Excerpted from a Nelson Mullings Riley & Scarborough LLP Blog

The U.S. Department of Health and Human Services and U.S. Department of Justice issued new guidance on July 26 clarifying that “long COVID,” and its potentially debilitating effects, can be a disability under Titles II (applying to state and local government) and III (applying to public accommodations) of the Americans with Disabilities Act (ADA), Section 504 of the Rehabilitation Act of 1973, and Section 1557 of the Patient Protection and Affordable Care Act.

This guidance came on the heels of the 31st anniversary of the ADA and “in light of the rise of long COVID as a persistent and significant health issue.”

While this new guidance does not identify every instance in which COVID-19 or “long COVID” constitutes a disability, it does clarify that “long COVID can be a disability under the ADA, Section 504, and Section 1557 if it substantially limits one or more major life activities.” According to the Centers for Disease Control and Prevention (CDC), individuals experiencing long COVID — so called “long haulers” — may experience (non-exhaustively) tiredness or fatigue, difficulty thinking or concentrating, shortness of breath or difficulty breathing, headache, dizziness while standing, heart palpitations, chest pain, cough, joint or muscle pain, depression or anxiety, fever, or loss of taste or smell.

Others may develop organ damage or autoimmune conditions. Because of the potential for long term symptoms lasting weeks or months after contracting COVID-19, long COVID may now constitute a physical or mental impairment under the ADA, Section 504, and Section 1557.

Critically, the DHS and DOJ’s new guidance carves out Title I of the ADA, which applies to private employers. And this guidance does not state that long COVID is always a disability. Instead, “an individualized assessment is necessary to determine whether a person’s long COVID condition or any of its symptoms substantially limits a major life activity.”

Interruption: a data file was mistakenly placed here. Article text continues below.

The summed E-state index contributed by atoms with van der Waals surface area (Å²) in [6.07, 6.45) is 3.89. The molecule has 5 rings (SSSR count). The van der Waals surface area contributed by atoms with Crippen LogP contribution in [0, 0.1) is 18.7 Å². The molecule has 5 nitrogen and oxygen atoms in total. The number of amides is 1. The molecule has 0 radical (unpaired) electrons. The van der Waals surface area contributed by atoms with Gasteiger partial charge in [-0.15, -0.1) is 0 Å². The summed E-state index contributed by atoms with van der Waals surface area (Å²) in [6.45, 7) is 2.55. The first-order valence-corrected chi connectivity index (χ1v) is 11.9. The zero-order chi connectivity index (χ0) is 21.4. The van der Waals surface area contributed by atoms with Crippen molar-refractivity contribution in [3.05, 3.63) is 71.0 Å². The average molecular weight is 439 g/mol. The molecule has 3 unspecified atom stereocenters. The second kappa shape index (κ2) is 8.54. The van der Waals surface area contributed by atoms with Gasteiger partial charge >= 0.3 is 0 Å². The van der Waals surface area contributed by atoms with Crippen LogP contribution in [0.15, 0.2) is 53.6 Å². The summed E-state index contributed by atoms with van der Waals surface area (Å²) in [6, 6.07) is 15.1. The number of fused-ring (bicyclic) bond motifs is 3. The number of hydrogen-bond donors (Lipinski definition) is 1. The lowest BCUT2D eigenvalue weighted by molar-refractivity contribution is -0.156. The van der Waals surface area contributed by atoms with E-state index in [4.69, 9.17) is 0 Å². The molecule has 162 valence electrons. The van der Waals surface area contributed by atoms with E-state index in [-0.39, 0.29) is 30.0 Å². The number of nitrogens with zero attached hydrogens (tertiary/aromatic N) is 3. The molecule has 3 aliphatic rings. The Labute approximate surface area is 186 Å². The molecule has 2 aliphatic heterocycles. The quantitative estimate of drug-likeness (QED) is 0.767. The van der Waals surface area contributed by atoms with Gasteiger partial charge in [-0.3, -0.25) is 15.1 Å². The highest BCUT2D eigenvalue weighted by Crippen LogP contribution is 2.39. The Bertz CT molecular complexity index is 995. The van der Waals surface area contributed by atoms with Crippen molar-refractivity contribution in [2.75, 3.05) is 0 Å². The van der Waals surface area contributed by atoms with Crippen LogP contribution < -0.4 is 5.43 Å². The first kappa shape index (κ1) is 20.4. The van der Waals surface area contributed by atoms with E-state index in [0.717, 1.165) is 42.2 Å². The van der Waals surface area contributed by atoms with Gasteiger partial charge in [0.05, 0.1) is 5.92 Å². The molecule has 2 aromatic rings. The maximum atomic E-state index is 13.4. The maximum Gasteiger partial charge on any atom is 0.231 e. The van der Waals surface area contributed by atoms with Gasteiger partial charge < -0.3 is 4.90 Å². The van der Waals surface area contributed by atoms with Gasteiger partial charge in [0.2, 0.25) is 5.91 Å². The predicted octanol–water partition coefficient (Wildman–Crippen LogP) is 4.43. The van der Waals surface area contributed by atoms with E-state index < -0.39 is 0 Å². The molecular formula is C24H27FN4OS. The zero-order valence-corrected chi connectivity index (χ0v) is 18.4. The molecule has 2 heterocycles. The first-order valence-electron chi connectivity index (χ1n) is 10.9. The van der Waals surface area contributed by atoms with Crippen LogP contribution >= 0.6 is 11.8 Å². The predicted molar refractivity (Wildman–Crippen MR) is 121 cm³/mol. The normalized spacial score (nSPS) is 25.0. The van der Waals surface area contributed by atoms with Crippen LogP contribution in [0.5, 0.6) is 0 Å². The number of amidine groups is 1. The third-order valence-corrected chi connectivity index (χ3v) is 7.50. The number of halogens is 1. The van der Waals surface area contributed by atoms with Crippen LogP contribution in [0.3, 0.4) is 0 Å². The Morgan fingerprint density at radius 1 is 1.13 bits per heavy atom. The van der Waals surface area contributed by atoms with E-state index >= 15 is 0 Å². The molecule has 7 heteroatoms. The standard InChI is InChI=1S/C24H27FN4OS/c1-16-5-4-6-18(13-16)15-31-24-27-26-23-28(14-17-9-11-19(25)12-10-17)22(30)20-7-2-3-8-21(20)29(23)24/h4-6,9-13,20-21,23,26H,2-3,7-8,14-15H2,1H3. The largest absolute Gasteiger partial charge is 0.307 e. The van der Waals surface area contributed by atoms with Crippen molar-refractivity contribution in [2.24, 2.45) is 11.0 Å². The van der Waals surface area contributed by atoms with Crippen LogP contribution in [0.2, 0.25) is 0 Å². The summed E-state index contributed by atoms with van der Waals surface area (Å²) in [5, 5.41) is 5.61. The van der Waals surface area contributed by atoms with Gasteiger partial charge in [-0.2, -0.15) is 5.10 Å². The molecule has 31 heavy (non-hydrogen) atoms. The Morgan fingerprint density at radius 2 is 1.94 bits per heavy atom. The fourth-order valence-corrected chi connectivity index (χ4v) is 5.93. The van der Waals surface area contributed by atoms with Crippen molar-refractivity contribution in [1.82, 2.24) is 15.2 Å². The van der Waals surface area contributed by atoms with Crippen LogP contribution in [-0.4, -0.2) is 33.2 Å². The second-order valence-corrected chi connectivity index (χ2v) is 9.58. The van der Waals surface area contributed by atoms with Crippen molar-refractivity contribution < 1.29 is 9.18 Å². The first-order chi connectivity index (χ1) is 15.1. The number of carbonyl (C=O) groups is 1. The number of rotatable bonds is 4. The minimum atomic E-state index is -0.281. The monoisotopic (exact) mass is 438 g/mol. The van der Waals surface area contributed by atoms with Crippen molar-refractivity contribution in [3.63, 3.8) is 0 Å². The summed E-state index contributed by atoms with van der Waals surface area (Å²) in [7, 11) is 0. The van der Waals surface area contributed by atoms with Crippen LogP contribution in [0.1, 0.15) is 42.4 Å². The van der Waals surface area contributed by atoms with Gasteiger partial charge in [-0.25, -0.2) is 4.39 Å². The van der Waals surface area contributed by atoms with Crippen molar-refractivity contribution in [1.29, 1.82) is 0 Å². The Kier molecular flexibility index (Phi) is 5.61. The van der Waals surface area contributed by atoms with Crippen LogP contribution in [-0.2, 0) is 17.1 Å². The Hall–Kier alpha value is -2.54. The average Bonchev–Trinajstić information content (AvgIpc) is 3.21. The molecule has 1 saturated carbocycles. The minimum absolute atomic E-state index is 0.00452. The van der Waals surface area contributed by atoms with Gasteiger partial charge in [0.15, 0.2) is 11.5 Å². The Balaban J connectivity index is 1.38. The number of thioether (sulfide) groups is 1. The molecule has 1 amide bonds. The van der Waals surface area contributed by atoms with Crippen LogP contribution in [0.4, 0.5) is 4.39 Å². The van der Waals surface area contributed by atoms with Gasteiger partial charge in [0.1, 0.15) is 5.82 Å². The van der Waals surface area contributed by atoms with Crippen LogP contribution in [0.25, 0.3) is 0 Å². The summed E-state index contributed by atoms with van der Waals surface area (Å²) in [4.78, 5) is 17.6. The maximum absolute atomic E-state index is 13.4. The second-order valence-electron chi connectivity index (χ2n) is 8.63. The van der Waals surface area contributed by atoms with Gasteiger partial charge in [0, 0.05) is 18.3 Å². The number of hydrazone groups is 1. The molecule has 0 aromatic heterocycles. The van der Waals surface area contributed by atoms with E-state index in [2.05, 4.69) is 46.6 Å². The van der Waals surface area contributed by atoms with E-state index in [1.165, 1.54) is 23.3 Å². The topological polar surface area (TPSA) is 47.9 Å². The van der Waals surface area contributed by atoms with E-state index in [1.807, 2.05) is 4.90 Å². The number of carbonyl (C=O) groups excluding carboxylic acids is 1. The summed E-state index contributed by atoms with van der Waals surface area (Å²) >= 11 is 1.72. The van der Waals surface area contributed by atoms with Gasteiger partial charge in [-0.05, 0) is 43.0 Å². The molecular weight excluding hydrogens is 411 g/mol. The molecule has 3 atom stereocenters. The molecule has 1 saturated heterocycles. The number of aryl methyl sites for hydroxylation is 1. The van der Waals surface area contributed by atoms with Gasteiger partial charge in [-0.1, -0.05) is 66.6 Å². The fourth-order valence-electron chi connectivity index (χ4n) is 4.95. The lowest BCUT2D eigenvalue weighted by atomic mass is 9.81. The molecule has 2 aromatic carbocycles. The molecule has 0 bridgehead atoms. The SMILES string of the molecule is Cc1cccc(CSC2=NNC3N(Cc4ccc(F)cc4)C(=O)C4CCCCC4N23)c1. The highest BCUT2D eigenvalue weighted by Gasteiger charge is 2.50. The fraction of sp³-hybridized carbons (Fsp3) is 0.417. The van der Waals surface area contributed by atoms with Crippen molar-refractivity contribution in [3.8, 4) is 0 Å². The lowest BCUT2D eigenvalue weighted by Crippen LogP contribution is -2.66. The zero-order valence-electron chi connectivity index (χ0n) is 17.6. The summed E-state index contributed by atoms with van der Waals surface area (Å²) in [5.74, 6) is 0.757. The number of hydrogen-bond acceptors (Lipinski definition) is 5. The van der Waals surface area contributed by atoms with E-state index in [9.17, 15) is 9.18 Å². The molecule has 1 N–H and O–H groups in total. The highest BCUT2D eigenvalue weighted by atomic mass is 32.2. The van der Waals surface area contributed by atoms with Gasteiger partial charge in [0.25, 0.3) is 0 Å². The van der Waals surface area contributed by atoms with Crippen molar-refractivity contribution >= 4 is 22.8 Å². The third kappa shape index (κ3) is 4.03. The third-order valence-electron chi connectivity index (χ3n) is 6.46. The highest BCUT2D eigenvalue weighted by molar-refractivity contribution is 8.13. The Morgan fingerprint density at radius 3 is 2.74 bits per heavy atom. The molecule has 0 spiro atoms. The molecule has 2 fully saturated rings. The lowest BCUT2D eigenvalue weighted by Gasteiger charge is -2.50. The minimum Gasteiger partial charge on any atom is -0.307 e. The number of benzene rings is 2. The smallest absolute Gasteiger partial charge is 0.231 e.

Though this new guidance does not apply to private employers, the U.S. Department of Labor has updated its website with resources on requesting and providing workplace accommodations for individuals with long COVID. The following steps are recommended for employers assessing whether reasonable accommodations are necessary for employees experiencing the effects of long COVID:

• Review the company’s disability accommodation policies or other documents addressing the company’s compliance with the ADA and other federal and state laws.

• Engage employees in the company’s interactive process to determine the scope of the employee’s long COVID symptoms and whether they affect his or her ability to perform one or more major life activities (e.g. seeing, hearing, eating, walking, standing, sitting, reaching, etc.).

• Consider what adjustments, if any, may be made to an employee’s work environment to address the effects of long COVID and allow the employee to continue performing the essential functions of his or her role.

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